Mozilla's Firefox 4 handily beat Microsoft's Internet Explorer 9 in the number of downloads during the first 24 hours the final versions of the browsers were available.
Mozilla reports that the latest version of its open-source browser was downloaded 7.1 million times, giving the company bragging rights over Microsoft. The latter reported last week that IE 9 was downloaded 2.35 million times.
Mozilla's achievement doesn't go much further than a pat on the back, since the total number of IE 9 downloads will quickly surpass Firefox once Microsoft distributes the browser to the millions of Windows Vista and Windows 7 users as a free software update.
The Firefox 4 downloads does show that the browser remains popular with current users, while not the must-have of Firefox 3. That latter had 8 million downloads in 24 hours in 2008.
The release candidate of Firefox 4, which became the final version of the browser, was downloaded more than 3 million times, so the total number of Firefox 4s installed on Macs, Windows and Linux PCs was more than 10 million, according to Mozilla. The final Firefox version was released March 22.
In a couple of weeks, Mozilla plans to release a version of Firefox 4 for mobile devices running Android and Maemo operating systems. Users can sync their Firefox bookmarks, passwords, preferences, history, and tabs between multiple computers and mobile devices.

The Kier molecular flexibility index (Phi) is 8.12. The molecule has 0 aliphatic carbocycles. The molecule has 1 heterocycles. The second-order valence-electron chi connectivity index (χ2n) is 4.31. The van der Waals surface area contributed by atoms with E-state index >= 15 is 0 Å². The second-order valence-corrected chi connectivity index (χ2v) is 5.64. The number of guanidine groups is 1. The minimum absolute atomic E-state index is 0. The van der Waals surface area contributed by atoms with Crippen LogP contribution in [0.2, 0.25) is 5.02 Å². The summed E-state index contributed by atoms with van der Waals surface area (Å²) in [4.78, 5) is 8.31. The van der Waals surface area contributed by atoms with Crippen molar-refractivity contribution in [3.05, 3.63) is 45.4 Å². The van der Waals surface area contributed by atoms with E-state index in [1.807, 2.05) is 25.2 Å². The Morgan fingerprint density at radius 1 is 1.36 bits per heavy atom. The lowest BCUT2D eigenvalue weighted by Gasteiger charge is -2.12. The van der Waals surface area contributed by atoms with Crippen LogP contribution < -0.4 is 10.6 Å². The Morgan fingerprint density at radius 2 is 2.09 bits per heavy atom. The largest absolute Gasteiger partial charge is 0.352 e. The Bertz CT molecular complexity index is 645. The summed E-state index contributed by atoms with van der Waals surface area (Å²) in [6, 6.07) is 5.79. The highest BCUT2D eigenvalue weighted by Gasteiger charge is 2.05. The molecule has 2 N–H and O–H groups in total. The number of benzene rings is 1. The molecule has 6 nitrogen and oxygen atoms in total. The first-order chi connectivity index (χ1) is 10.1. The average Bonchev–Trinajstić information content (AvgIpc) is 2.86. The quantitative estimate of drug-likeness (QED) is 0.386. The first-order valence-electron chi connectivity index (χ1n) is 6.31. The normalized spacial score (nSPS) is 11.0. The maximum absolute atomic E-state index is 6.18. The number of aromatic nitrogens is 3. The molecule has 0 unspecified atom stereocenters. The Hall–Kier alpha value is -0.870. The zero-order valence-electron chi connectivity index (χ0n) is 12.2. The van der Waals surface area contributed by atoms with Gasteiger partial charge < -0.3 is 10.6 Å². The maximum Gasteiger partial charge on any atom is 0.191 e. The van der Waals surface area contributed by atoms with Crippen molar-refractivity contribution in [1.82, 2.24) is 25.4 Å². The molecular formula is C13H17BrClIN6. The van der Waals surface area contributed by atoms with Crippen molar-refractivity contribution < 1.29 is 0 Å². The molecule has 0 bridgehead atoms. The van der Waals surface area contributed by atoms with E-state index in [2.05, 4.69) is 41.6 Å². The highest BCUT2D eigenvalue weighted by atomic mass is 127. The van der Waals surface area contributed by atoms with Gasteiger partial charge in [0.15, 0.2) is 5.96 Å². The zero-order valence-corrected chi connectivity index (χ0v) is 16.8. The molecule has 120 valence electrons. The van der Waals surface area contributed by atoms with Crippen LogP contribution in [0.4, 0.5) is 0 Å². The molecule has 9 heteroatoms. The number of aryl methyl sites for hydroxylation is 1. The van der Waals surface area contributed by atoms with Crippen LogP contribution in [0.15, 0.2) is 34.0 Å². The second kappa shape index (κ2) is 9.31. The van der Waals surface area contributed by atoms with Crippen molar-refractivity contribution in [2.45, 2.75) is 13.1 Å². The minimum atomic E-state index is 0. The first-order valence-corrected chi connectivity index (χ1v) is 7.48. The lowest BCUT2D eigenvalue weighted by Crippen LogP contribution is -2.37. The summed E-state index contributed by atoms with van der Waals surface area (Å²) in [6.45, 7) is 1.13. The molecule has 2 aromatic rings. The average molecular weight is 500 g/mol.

IE's dominance of the browser has slipped over the years, falling to roughly 56% in February from about 70% two years ago. Firefox has about 21% of the market, followed by Google Chrome with 11%, and Apple Safari with 6%, according to Web metrics firm Net Applications. Chrome use is the fastest growing, rising from a 7% share in April 2010.
The importance of the browser on personal computers accessing the Web is diminishing steadily, as people turn to smartphones, tablets, and other Web-enabled mobile devices. Because those devices also have browsers, the technology is expected to remain an important Internet gateway for some time to come. How much influence a browser maker has in the future of online computing will depend on market share, analysts say.
In the future, even the browser's importance is likely to diminish, as people increasingly access Web services directly from mini-apps running on their devices. That trend is expected to take years, keeping browser use strong for quite awhile.
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